People are more complicated than many of these systems will tell you, and lots of different preferences and abilities are desirable in any well-balanced team. What is true in the age of remote work, though, is that knowing how to interact and communicate well with your coworkers, clients, and managers at a distance are going to be a very valuable skill moving forward, and this has nothing to do with how one approaches the challenges of programming.
So we can leave behind all that and start thinking of the people best adapted to the work of programming in a different way; is no longer an introverted programmer, but a thinking one, whose intuition and affinity for code can be supplemented in a great way by social understanding and the clear communication that only the best Nearshore companies can offer.
These last few months, I’ve been thinking a lot about something happening in the car industry of the United States. Many of the bigger automotive companies are considering a reimagining, becoming more of a service industry than a manufacturing one.
Following similar models like Uber, these companies want to go from selling cars to offering an urban transportation model where you can use an app to request a, let’s say Ford, and a few minutes later a car will appear to take you to wherever you need to be.
This is a really interesting change of paradigms, where the new goal is to offer a service that solves the traffic issues in cities like Los Angeles, where you have a 6 or 7-lane superhighway that at certain hours is completely overrun, because you have one person per car and everyone wants to go to the same place.
This resonated with me, and I think it’s some sort of inertia that’s catching up to us, and we are rethinking a lot of systems we took for granted. For example, our jobs. We first had a factory floor with a production line, then an office full of cubicles, and now we question if the concept of someone checking we clocked in at 8:00 am is obsolete.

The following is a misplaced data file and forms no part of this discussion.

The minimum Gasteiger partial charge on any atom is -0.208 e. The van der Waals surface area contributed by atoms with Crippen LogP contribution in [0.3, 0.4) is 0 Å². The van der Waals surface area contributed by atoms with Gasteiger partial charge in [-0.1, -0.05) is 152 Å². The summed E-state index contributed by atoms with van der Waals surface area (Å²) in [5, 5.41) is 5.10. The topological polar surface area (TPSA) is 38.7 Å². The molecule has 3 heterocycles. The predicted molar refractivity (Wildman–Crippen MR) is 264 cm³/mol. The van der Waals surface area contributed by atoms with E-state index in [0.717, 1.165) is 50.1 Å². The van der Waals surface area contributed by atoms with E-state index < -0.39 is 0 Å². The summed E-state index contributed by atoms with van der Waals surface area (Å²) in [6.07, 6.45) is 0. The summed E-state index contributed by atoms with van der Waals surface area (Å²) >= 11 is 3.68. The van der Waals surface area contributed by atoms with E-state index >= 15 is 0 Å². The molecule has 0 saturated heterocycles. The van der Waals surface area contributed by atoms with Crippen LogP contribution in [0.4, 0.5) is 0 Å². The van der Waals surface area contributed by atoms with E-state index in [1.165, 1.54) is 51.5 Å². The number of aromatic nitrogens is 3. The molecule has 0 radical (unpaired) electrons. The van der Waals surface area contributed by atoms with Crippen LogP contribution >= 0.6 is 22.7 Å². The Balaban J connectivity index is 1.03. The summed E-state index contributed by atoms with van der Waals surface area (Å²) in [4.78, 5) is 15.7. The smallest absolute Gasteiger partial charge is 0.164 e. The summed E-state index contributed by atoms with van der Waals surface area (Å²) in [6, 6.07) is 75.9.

Now, maybe my opinion is very particular and it doesn’t necessarily reflect the rest of my team, but I think that, for the software industry, the pandemic didn’t mean some radical change in the way we produce things; after all, we didn’t have to close the curtains and turn off the machines like in the manufacturing industry.
We had cloud systems that didn’t depend on a physical server in an office, which was already becoming an industry standard by the time the pandemic hit. What did bring us was uncertainty about what it really meant for us, and how long it would last.
There’s opportunity in every crisis, I think; the chance to reinvent yourself and try new stuff you never considered before. Lots of collaboration apps and software, for example, started growing and adding features and tools that they didn’t have before.
This crushed a lot of restrictions that we used to have, where we looked strictly to our local surroundings in search of talent, and everything outside of it was uncertain or needed some precaution to approach.
However, since the pandemic started, I consider that both for past clients and new ones we had since the lockdowns began, doubts about working with remote teams are fewer and fewer.
And on top of all that, the so-called “Great Resignation”, in which a huge swath of the workforce started leaving their jobs, trying to find better opportunities, a total career change, or just to question the current status quo that picked up speed in 2021, ushered the need to look for solutions elsewhere.
Now, many cities in the United States are living through a mass exodus because today we don’t need to be concentrated on expensive places, where few transport options and high living costs were the prices to be part of the software industry.